Over at the Volokh Conspiracy, Ilya Somin makes sense of the recent secession petitions to go up online at the White House’s We the People Petition web site. Besides a critical look at the data, Somin discusses the realities of what a state would face if it seceded:
Even setting aside the possibility of the federal government using force to suppress a secession movement, any serious effort at secession would run into significant problems. A state that chooses to secede would have to negotiate with the US as to the percentage of the national debt it would take on. It would have to deal with the problem of federal facilities on its territory, such as the numerous military bases in Texas. The US and the seceding state would have to negotiate some kind of free trade agreement, or risk serious economic harm. And what about the residents of that state who are collecting entitlement payments from Washington for Medicare, Medicaid, and Social Security? These problems may not be insoluble, addressing them would be difficult and in some cases costly. I doubt that very many of the 22% who say they support secession are really willing to pay the substantial transition costs of forming an independent nation.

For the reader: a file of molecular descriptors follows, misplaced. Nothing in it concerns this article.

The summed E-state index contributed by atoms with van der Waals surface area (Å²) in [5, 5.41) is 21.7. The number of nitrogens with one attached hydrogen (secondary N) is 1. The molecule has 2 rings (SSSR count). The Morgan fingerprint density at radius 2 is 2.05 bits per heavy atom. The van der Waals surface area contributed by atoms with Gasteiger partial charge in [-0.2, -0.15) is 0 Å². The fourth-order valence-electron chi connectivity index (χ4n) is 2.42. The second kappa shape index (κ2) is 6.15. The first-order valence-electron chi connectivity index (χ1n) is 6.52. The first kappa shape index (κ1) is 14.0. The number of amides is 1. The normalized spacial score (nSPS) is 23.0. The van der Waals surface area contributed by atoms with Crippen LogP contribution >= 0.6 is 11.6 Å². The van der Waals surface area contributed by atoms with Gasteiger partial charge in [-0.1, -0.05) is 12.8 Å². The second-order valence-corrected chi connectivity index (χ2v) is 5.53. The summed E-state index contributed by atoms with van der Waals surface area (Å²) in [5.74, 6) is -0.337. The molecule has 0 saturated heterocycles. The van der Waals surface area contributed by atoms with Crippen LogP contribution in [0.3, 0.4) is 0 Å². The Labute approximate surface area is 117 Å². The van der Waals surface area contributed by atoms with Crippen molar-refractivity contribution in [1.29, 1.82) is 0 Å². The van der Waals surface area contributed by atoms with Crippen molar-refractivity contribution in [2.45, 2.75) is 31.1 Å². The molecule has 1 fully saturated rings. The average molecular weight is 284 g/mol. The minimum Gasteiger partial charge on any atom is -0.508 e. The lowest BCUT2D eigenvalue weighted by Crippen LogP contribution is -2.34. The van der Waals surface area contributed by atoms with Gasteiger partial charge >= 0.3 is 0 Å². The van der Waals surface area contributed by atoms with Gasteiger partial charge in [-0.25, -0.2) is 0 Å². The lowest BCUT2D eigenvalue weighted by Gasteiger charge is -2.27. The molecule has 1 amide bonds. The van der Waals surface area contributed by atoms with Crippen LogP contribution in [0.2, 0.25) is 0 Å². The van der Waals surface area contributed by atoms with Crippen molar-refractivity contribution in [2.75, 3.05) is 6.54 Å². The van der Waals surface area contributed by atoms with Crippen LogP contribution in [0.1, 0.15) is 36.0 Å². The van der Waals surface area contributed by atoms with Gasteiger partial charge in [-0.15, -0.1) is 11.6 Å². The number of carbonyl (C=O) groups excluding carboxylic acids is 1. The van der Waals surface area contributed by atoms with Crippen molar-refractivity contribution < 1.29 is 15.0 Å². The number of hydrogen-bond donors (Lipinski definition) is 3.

That any state, in this day, would ever secede, seems absurd.
(Kudos on the existence of the Austin petition go to: Kevin)